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The following is an evolving annotated resource list of books, magazines, and CDs that have been helpful in my own journey.  This list is, of course, far from complete; I include here selections simply as they occur to me.   While your reactions will likely differ from mine, I find that hearing another’s view often helps me get a feel for a particular resource.  I hope the same is true for you.


I recently accepted that some greater organization was necessary for this page to be user~friendly.  I have divided it into somewhat arbitrary sections which, as of now, are General Resources, Meditation Resources, and Just for Fun items. I recently added a category of Recommendations from Readers, to make available suggestions from you all, so if you have resources that have been particularly helpful in your own search, please send them on. 


This list will be updated periodically. New additions will be at the top of each category, so returning folks won’t have to re~read them all.  A selection that fits in two categories may be listed in both.   


Enjoy!


Leia Marie


General Resources:

  1. An Altar in the World by Episcopal priest, professor and theologian Barbara Brown Taylor. In this delightful book, Taylor offers practices to cultivate an appreciation of the Holy in the world around us and urges us to create metaphoric altars within our own hearts. A good read, especially for Christians who’d like to enliven their experience of God. An essay that springs from the material of this book can be found here.

  2. Radical Acceptance by Tara Brach is the best book I’ve found for bringing traditional Buddhist concepts into the realm of western healing. Tara is a practicing Buddhist, meditation teacher, psychotherapist and excellent writer, all of which grounded her perspective and made for delightful and enlightening reading.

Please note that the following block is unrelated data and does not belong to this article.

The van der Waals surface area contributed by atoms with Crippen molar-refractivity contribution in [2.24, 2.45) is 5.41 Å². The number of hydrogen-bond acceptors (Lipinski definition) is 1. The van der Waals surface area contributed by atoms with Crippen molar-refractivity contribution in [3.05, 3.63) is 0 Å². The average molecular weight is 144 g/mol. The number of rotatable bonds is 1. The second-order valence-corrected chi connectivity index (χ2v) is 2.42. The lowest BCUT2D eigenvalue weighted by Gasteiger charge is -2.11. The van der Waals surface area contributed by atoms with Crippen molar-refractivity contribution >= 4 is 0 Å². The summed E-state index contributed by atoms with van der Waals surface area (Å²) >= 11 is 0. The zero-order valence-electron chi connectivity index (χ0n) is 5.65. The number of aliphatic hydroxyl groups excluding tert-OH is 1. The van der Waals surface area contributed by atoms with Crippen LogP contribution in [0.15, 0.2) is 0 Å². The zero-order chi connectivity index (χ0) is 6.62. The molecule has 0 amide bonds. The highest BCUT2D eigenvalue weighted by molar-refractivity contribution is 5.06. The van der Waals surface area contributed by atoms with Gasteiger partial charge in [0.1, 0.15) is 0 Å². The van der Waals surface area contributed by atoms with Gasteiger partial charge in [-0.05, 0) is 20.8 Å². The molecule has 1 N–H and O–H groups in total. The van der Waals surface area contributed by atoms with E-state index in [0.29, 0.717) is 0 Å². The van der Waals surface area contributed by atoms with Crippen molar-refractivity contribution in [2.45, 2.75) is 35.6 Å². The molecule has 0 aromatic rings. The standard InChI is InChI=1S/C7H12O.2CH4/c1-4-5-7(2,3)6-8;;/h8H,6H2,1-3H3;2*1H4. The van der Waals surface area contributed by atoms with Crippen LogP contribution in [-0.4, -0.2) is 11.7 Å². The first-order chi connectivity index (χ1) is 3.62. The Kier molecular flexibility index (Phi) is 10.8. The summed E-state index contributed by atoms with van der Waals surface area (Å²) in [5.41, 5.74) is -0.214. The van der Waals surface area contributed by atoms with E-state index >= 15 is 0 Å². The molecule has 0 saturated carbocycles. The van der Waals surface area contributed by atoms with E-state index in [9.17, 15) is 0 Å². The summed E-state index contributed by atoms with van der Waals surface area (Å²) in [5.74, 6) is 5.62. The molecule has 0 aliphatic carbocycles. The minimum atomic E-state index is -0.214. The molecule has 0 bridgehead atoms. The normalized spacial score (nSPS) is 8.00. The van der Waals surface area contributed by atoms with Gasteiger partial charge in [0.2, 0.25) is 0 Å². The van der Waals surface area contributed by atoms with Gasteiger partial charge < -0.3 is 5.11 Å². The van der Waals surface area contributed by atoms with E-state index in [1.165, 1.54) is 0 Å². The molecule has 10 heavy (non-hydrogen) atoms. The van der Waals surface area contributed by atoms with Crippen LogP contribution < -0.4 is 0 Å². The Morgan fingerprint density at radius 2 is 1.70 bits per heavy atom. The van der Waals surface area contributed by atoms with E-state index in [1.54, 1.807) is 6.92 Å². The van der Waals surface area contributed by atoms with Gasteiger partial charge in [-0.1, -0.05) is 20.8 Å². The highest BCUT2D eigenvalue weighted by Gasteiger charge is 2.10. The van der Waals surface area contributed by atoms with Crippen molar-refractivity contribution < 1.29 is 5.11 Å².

3. Brother David Steindl~Rast is a Benedictine Monk who has a lovely website gratefulness.com that I highly recommend. I found his spiritual biography, in partnership with Commonweal, to be found on this page especially enlightening.

  4. I and Thou by Martin Buber is a stunning little book that beautifully articulates the challenge of living in a world “lit by eternity” as we continue to lose sight of that fact~~and regain it again. This is not an easy read by any means, but one well worth the effort.

  5. Rabbi Marcia Prager has written a lovely book, The Path of Blessing, Experiencing the Energy and Abundance of the Divine. This book breathes fresh life into Judaism’s teachings on the importance of daily brakhot (Hebrew for blessings). Prager is of the Jewish Renewal tradition, which has been described as the eco~feminist branch, with a strong interest in reclaiming the mystical, kabbalistic thread of Judaism. I would think this book would be especially important for those with a background in Judaism, but I loved it as well.